Three Major Ways Social Media Is Changing Journalism
Kurt Wagner '12
In the past five years, social media has become a dominant and growing source of news and information for hundreds of millions of people around the globe. Social media is fast, it’s free, and it’s always with you in your pocket courtesy of your smartphone.
But social media hasn’t just changed the way we consume news. It’s also changed the way we create news. As a professional journalist who covers social media, I know this as well as anybody.
How, exactly, has the news industry changed thanks to the rise of services like Facebook and Twitter? In three major ways: It’s gotten faster, clickier, and more personal than ever. Let me explain.
News travels fast, but social media ensures that news travels at lightning-quick speeds. Thanks to services like Twitter and Facebook—and the ability to publish news online at any time of day—the old practice of submitting a story for the morning’s newspaper is all but dead. When news breaks, journalists are expected to cover it. Immediately. And social media plays a big role, because you can now publish bits of news to your followers as soon as it’s available, so you don’t have to wait for the full story to start sharing the news.
The benefit for journalists is that social media makes it easier to build a reputation. The standard newspaper byline now includes other elements, like Facebook and Twitter profiles where journalists can interact with readers, share unfiltered thoughts, and amass a following that can travel with them from one job to the next. The downside, though, is that moving fast means people are more prone to making mistakes, or worse, careless reporting. The race to be first is real, and moving fast doesn’t always correlate with getting things right.
Digital journalism is heavily dependent on advertising, and that means readers, or as they say in the internet age, “clicks.” Social networks, particularly Facebook, can be major traffic drivers for publications looking for free online distribution. In Facebook’s case, the company uses a software algorithm to determine which articles get the most distribution, and there are certain things publishers can do to help their cause. Recently Facebook has prioritized posts that include videos, particularly livestreamed videos. It has also prioritized stories that publications publish directly to the network—that means that the stories are hosted on Facebook so that users aren’t clicking to head off to other websites. You may be thinking, well this doesn’t generate any clicks. True, but Facebook is advertising alongside these articles and sharing that advertising revenue with the publishers as incentive.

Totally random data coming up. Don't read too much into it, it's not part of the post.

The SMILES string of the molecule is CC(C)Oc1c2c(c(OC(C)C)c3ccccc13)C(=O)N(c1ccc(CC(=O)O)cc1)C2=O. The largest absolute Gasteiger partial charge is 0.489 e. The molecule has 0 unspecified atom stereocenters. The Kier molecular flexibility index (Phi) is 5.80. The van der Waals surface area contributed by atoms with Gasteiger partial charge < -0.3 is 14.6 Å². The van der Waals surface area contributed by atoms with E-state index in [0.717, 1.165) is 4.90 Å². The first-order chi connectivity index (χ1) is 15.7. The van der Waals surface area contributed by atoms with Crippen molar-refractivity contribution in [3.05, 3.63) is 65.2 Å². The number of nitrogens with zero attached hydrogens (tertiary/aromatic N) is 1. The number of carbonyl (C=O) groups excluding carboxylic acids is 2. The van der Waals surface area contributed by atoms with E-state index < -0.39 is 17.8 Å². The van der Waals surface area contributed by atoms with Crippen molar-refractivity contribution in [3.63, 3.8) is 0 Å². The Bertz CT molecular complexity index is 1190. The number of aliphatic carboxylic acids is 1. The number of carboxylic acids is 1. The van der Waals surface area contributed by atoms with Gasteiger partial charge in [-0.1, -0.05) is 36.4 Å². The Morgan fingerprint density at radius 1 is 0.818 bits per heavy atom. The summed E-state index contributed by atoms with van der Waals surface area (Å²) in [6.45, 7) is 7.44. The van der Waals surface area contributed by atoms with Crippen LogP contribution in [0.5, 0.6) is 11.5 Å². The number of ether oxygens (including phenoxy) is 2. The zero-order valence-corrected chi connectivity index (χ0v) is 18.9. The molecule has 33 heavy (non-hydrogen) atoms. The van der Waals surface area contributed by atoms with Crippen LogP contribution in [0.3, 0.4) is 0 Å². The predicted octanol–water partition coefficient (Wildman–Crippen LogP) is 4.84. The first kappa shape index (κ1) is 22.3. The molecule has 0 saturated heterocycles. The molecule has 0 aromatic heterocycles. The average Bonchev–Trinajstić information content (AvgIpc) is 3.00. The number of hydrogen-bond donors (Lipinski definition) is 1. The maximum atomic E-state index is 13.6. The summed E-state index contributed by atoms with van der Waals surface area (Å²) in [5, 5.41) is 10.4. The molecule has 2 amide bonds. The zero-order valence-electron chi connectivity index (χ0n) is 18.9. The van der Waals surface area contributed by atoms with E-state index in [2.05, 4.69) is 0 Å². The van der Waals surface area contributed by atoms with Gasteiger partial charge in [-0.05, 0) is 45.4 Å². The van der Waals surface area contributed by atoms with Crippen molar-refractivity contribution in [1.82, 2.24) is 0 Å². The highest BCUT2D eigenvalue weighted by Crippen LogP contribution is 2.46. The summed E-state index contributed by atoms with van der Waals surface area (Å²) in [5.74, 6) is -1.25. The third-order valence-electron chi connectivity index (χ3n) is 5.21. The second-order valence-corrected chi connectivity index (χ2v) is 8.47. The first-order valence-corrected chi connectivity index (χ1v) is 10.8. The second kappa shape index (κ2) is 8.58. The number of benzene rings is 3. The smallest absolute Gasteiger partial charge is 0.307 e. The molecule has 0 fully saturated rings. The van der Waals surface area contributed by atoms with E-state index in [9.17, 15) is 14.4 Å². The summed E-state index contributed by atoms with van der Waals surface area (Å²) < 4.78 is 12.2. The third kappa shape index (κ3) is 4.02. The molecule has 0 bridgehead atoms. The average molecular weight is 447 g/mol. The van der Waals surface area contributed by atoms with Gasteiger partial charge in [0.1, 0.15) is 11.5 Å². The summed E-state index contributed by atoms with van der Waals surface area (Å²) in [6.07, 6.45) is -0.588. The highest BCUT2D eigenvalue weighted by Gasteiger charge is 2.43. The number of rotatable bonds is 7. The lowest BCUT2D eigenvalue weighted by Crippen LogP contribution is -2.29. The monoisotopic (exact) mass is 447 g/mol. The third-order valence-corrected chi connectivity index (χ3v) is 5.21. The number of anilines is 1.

The distribution power of Facebook means that publishers are not only changing the types of content they create (more videos), but it’s also changing where that content lives online. Facebook isn’t dictating what journalists consider news, but it is changing where we find that news, and in what form it is delivered.
Social media, especially Twitter, has given journalists the chance to build a public profile that would have been extremely difficult (if not impossible) to build even 10 years ago. Twitter and Facebook allow journalists to weigh in on topics as they unfold, and the virality of social media means those comments can reach readers well outside of their industry or geography. As a journalist, having a social profile allows readers to put a face to a name, and lets them get to know you on a more personal level. The hope is that this following will enjoy your work, not just the work of your publication, and then follow you as you move along in your career. (The downside of this personalization: Social media also makes it easier for unhappy readers to reach journalists they disagree with or don’t like; female journalists in particular can be the target of aggressive harassment.)
Overall, social media has done a quick job of changing a centuries-old profession. And the changes are still coming.